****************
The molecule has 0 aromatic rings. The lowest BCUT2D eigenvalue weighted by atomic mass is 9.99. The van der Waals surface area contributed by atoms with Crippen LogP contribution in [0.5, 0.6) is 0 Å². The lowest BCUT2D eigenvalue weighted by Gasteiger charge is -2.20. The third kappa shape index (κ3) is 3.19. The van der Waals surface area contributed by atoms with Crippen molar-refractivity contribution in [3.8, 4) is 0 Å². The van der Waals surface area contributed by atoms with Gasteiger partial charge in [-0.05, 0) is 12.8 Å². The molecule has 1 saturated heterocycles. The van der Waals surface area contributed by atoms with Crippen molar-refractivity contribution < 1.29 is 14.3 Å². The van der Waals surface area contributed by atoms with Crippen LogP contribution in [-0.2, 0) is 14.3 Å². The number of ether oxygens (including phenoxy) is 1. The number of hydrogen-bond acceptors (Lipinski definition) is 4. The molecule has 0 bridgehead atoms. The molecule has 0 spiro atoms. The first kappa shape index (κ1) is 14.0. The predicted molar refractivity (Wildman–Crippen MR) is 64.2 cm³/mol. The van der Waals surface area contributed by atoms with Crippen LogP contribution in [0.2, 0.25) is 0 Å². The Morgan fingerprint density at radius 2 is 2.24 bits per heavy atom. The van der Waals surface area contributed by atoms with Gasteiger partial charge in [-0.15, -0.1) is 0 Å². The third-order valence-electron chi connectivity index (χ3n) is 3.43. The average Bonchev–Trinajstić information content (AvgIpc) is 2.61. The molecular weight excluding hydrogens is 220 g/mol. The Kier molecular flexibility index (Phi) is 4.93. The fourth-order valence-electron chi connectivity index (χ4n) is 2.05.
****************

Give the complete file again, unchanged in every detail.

The molecule has 0 aromatic rings. The lowest BCUT2D eigenvalue weighted by atomic mass is 9.99. The van der Waals surface area contributed by atoms with Crippen LogP contribution in [0.5, 0.6) is 0 Å². The lowest BCUT2D eigenvalue weighted by Gasteiger charge is -2.20. The third kappa shape index (κ3) is 3.19. The van der Waals surface area contributed by atoms with Crippen molar-refractivity contribution in [3.8, 4) is 0 Å². The van der Waals surface area contributed by atoms with Gasteiger partial charge in [-0.05, 0) is 12.8 Å². The molecule has 1 saturated heterocycles. The van der Waals surface area contributed by atoms with Crippen molar-refractivity contribution < 1.29 is 14.3 Å². The van der Waals surface area contributed by atoms with Crippen LogP contribution in [-0.2, 0) is 14.3 Å². The number of ether oxygens (including phenoxy) is 1. The number of hydrogen-bond acceptors (Lipinski definition) is 4. The molecule has 0 bridgehead atoms. The molecule has 0 spiro atoms. The first kappa shape index (κ1) is 14.0. The predicted molar refractivity (Wildman–Crippen MR) is 64.2 cm³/mol. The van der Waals surface area contributed by atoms with Crippen LogP contribution in [0.2, 0.25) is 0 Å². The Morgan fingerprint density at radius 2 is 2.24 bits per heavy atom. The van der Waals surface area contributed by atoms with Gasteiger partial charge in [-0.15, -0.1) is 0 Å². The third-order valence-electron chi connectivity index (χ3n) is 3.43. The average Bonchev–Trinajstić information content (AvgIpc) is 2.61. The molecular weight excluding hydrogens is 220 g/mol. The Kier molecular flexibility index (Phi) is 4.93. The fourth-order valence-electron chi connectivity index (χ4n) is 2.05.